The Coast Guard Station at Cape Disappointment, with roughly 55 active personnel, conducts an average of 450 to 500 search and rescue cases annually.
“We get a lot of cases,” Green said. “In the winter months we see more commercial cases like the crab boats. Those cases are more complex because we have the seas, wind, rain and shorter days. In the summer time we see more recreational cases, the smaller boats. They’re typically quicker.”
The past year came with several memorable experiences for Green, including a January nighttime case on the 52’ Triumph responding to a distressed vessel roughly 15 miles from the mouth of the Columbia.
The vessel was the Lisa Marie, a fishing vessel renowned for appearing on The Discovery Channel series “Deadliest Catch.”
The 78-foot vessel lost its rudder in 12-to-16 foot seas and 40-knot winds.
“She was DIW (Dead in the Water), about five miles offshore of Ocean Park,” Green recalled. “We were out there for 15 hours towing them in — that was a memorable case for sure. I realized at that moment that I could accomplish whatever was thrown at me.”
Celebrate the small achievements
Attaining each qualification brought new challenges for Green, a Pennsylvania native who joined the Coast Guard in 2012 before joining the station at Cape Disappointment in 2015.
“They’re all difficult in their own ways, but in my opinion the most difficult to get here was the basic coxswain on the 47, because you have to know everything,” Green said.
“The heavy-weather training had more extreme surf, you have to know how to handle the boat in bigger seas,” she said. “Surf training was the most fun for sure. Just the training and putting a motor lifeboat in the surf is pretty fun. Nobody else in the Coast Guard can really say they’re able or can do that besides surf units. It’s definitely a well-rounded training environment. Everyone has to be on their game with communication on the boat, just relaying the ranges and telling whoever is on the helm where they’re at in the zone. We work together well as a team.”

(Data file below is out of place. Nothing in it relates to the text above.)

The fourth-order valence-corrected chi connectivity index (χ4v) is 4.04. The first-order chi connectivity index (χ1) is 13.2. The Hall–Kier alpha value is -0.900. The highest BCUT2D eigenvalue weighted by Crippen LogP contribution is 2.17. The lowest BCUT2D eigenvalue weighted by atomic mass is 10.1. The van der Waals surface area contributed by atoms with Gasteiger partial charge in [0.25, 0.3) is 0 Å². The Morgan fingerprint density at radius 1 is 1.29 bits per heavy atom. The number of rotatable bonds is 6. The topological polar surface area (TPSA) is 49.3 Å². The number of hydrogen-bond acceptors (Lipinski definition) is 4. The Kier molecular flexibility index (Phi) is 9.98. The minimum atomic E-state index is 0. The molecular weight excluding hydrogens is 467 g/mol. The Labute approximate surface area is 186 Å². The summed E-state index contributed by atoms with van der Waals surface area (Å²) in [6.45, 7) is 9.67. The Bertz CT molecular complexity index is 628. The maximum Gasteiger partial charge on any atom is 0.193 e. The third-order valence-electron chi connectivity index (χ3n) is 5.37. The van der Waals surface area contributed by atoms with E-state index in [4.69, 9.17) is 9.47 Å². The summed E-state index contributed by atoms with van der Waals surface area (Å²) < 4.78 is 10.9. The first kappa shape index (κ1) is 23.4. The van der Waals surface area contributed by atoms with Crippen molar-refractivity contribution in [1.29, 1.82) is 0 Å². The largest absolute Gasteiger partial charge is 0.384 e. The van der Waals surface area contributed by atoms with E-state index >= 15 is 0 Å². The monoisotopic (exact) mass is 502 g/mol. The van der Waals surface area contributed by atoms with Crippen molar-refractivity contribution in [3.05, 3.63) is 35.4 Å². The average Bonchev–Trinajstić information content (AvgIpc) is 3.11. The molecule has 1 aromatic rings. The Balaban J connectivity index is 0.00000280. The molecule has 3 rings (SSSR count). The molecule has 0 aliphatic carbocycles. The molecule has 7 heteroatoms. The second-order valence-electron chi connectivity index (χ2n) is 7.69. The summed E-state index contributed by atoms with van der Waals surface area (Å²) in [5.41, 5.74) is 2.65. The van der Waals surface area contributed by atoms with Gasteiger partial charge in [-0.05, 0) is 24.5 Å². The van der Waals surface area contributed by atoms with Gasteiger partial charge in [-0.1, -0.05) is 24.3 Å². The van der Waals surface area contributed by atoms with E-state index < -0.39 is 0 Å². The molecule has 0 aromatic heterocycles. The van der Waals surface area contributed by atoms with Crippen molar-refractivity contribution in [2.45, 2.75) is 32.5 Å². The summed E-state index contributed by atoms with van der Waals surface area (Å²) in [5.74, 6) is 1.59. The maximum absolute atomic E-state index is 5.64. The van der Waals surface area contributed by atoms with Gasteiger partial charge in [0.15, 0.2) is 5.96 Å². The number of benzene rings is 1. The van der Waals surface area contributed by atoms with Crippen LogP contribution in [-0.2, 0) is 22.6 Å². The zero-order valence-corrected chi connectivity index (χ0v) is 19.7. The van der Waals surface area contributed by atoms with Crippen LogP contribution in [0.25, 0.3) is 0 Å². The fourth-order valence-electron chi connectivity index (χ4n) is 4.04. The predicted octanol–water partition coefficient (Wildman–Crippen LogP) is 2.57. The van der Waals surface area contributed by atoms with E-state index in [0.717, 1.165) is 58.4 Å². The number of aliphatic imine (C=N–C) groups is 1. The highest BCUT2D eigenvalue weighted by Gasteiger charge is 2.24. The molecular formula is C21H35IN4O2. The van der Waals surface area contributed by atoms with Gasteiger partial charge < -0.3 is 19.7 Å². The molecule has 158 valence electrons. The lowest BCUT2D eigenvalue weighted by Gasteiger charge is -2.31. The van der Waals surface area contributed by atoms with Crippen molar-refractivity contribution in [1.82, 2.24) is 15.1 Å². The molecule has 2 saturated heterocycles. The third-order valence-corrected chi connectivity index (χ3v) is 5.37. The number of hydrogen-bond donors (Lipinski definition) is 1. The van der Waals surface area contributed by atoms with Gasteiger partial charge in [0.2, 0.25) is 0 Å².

For anyone considering a career in the Coast Guard, Green said to stay focused and embrace small achievements along the way.
“I’ve been here for four years in October, so I made surfman after three and half years of being here,” she said. “There were many small goals within that.”
Green compared the evaluative process of becoming a surfman to a running a race.
“It’s like running a marathon, you see the main goal of it, but you don’t see the small goals a long the way,” Green said, comparing each qualification to adding a mile to endurance.
Getting pinned as a surfman in April was a momentous occasion for Green, who coincidentally ran her first half-marathon in June, but not what she considered the best part.
“The ceremony was pretty cool, but the journey was the best part. It’s the experience and the friends that you make.”